I chose the name 'Abacus' as I felt it was a great balance between complexity and simplicity. Firstly, at school, I was always mentally very good with numbers, and with maths in general (regardless of teachers telling me I would fail due to a lack of effort), and to this day, I still find myself trying to work out a complicated question in my head, even though most of the time, I don't even know why I need the answer! But regardless, throughout my life, my mind has always been obsessed with numbers.
Despite this, an abacus is actually a very simple device, which can only count a limited amount of numbers. This side of 'Abacus' represents the limitations which I have faced, and continue to face in life, as a struggle to break through in the music industry. It is also represents the importance of the simple things and the small numbers, and simply put, the number of real friends I have made in my life could be counted on one hand.
I first started listening to rap music when I was 7 or 8 years old, when my older brother put a couple of Eminem and Chamillionaire songs on my little MP3 player, however, not one to follow the mainstream, I never really got hooked on Eminem. Instead, by the time I hit secondary school, I started listening to newer Chamillionaire songs, and as he left his record label, his songs became more personal and real, and I loved it. I found it refreshing hearing someone rap in a way which wouldn't appear in mainstream music, and so at the age of 14, I created a YouTube Channel and started writing my own songs, and although my songs at the time were pretty bad, I always kept belief in them, and it was all part of the learning process. I continued listening primarily to American rappers, and was inspired by groups such as Funk Volume, where I felt they were releasing unique material.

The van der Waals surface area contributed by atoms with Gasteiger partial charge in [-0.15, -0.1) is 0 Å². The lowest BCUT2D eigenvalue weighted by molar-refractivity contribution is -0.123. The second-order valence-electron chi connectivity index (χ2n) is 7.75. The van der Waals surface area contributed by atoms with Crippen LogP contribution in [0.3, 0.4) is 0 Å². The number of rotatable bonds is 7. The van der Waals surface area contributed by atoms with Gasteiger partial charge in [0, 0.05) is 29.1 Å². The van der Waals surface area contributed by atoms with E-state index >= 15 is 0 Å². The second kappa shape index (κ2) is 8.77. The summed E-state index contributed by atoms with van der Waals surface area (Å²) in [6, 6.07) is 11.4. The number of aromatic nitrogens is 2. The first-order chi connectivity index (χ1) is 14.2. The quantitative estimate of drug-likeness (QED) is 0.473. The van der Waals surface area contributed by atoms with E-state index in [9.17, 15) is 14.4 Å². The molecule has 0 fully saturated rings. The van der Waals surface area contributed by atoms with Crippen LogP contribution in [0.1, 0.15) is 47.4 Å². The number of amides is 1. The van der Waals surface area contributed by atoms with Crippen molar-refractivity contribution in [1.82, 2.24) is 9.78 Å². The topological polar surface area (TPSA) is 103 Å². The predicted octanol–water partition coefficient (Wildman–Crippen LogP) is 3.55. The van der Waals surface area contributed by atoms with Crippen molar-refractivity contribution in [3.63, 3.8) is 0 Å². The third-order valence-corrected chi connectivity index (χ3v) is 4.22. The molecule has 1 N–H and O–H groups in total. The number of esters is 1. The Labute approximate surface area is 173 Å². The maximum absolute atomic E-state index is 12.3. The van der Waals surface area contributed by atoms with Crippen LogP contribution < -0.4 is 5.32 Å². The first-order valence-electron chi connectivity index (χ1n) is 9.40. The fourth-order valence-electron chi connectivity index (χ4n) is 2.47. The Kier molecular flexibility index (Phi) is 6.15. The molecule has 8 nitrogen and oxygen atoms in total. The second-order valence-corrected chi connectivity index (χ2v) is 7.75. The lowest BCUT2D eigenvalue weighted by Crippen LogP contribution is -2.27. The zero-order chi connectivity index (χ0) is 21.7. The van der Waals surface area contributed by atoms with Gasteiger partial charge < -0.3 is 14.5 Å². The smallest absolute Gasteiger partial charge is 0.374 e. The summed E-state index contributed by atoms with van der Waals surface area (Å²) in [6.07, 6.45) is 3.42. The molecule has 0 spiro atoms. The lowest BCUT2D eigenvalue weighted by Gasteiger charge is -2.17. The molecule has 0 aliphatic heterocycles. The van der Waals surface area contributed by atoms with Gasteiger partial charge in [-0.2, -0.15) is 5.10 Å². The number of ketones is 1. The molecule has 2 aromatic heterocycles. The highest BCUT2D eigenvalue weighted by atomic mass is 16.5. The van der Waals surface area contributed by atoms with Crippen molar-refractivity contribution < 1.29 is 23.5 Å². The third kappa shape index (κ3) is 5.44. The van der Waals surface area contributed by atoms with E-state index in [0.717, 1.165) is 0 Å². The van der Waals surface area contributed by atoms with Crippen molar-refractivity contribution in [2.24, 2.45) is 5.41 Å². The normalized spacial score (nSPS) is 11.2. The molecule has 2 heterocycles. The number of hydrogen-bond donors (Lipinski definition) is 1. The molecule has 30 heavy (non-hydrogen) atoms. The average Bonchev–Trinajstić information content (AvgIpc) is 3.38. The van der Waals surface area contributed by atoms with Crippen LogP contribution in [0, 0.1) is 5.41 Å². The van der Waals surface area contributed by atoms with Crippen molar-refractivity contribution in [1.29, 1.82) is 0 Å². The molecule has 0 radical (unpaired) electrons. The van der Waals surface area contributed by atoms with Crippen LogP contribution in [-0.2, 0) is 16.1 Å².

By the age of 16, I began listening to more British Rap, as I came across rappers such as Ghetts and Akala, I found that there were MCs talking about even more personal and relatable things than what I had found in the past, and because of this I began to listen to more British music to the extent where now, I listen to 99.9% British rap. As the years passed, I discovered more and more deep British rappers such as Lowkey, Logic, Mic Righteous, Benny Banks, Brotherhood and Splinta, it brought about an influx of development, as I began to perfect my lyrics, and work on my flow in order to put me in a position where I could be at a similar level to the MC's I listened to. Each track was an improvement on the last, and another step in my story, as I saw rapping develop into being more than just a hobby.
Across the past year, I have been entirely focused on the development of my music, improving in every aspect, whether it is my lyricism or production. Meaning that even comparing my Questions of Life Mixtape (released April 2018) to my Secrets EP (released December 2018) or my Humanity Mixtape (released February 2019), you can see a significant rate of development.
And now, aged 22, my story continues, as I find myself willing to commit my life to music, only increasing my rate of improvement and developement. Leaving me in a position where despite knowing there is still a long road ahead, I know that now is the time to start breaking through in music...